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Kingdom’s growth ‘to drop to 2.5 percent’

Chhut Bunthoeun / Khmer Times Share:
A practically deserted Phnom Penh International Airport.pictured last week. KT/Siv Channa

The World Bank has predicted the Kingdom’s real economic growth will slow to around 2.5 percent this year mainly because of the COVID-19 pandemic.

The country consistently achieved economic growth of around 7 percent for several years.

In its just-released publication titled April 2020 Economic Update for East Asia and the Pacific in the time of COVID-19, the World Bank said the coronavirus outbreak caused sharp decelerations in most of Cambodia’s main growth drivers in the first quarter of 2020.

“Real growth is projected to slow sharply to 2.5 percent in 2020, but the growth rate will recover to 5.9 percent in 2021 under the baseline scenario,” the bank’s report stated. It added that the unprecedented global shock triggered by the pandemic has significantly affected the country’s economy in all its major sectors: agriculture, tourism, garments, textiles and construction.

The situation was not helped when the European Union said it will withdraw 20 percent of its free trade status with the country, hitting the country’s coffers by about $1.1 billion from Aug 12.

The free tariff scheme is known as the Everything but Arms (EBA) deal and was cut because the EU decided Cambodia had not done enough work to rectify human rights abuses.

“In the worst case scenario, real growth is projected to diminish to 1 percent in 2020 and 3.9 percent in 2021,” according to the report.

“Spillovers to the construction and real estate sector – one of Cambodia’s growth drivers and heavily invested in by Chinese investors – amid financial market turmoil could potentially be detrimental to growth,” it said.

The report said rebounds in economic activity in China and major markets in 2021 will improve Cambodia’s growth outlook next year.

In the first two months of this year, foreign arrivals in Cambodia dropped by 15 percent. For the whole year of 2019, the country welcomed 6.6 million tourists, a 6.6 percent increase from the year before. The sector generated approximately $5 billion and accounted for 12 percent of the country’s gross domestic product (GDP).  Border restrictions and fear of infection have led many people globally to spend more time and even work from home.

A report by the Asian Development Bank (ABD), outlining the economic impact of COVID-19, backs this concern. It states: “Tourism arrivals in many developing Asian economies are expected to decline sharply as a result of numerous travel bans as well as precautionary behaviour.”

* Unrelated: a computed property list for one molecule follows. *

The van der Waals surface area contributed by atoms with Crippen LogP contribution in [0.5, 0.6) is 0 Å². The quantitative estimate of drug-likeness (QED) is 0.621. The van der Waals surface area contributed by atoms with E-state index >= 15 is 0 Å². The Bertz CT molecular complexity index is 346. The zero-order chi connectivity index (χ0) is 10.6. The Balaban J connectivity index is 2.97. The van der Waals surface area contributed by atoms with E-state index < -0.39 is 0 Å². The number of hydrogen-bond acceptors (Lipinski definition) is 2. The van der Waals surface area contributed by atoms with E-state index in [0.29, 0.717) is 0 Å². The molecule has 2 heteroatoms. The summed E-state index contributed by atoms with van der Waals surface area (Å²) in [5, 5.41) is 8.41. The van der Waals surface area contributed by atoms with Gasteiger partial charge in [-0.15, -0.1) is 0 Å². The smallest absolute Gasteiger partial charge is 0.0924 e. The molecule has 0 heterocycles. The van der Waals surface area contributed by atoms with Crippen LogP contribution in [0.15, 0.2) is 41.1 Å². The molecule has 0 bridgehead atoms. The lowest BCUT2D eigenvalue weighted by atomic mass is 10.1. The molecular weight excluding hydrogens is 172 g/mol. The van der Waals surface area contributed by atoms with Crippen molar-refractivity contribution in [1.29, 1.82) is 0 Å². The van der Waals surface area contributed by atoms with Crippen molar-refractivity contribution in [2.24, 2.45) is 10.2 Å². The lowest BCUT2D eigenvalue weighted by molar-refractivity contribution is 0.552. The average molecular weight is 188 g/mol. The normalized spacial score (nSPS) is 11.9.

In a worst-case scenario for Cambodia, the ABD estimates that the Kingdom’s decline in tourism revenues could be $856.5 million, which translates to about 3.5 percent of the county’s GDP.

Anthony Galliano, group chief executive officer of Cambodian Investment Management, a financial services company, said  the partial withdrawal of tariff preferences under the EBA deal, the outbreak’s damaging impact on tourism and also  supply chain disruptions added to the gloom.

The exodus of Chinese workers and businesses because of the online gambling ban, the anticipated oversupply of condominiums, office space, and retail malls coming to the market in 2020 and, finally, an overall global economic slowdown, show there is a perfect economic storm brewing, he said.

“Cambodia only dealt with a mild recession phase of a real estate cycle in 2009, during the financial crisis.    There are already signs that property speculation has severely declined and prices are moving downwards,” he added.

Chan Sophal, director of the Centre for Policy Studies (CPS), says both the EBA effect and the epidemic and other risks are threatening Cambodia’s financial well-being. He forecast the country’s economic growth will be below 6 percent this year.

“Unlike EBA, the virus could have a serious impact on the economy. It disrupts the supply chain of raw materials for factories in Cambodia, which could lead to the suspension of production and workers,” he said, adding that tourism is also suffering. The number of Chinese tourists, who make up a majority of those who visit Cambodia, has seriously declined. Consequently, hotels and guesthouses, restaurants and transportation service providers are losing money.

 

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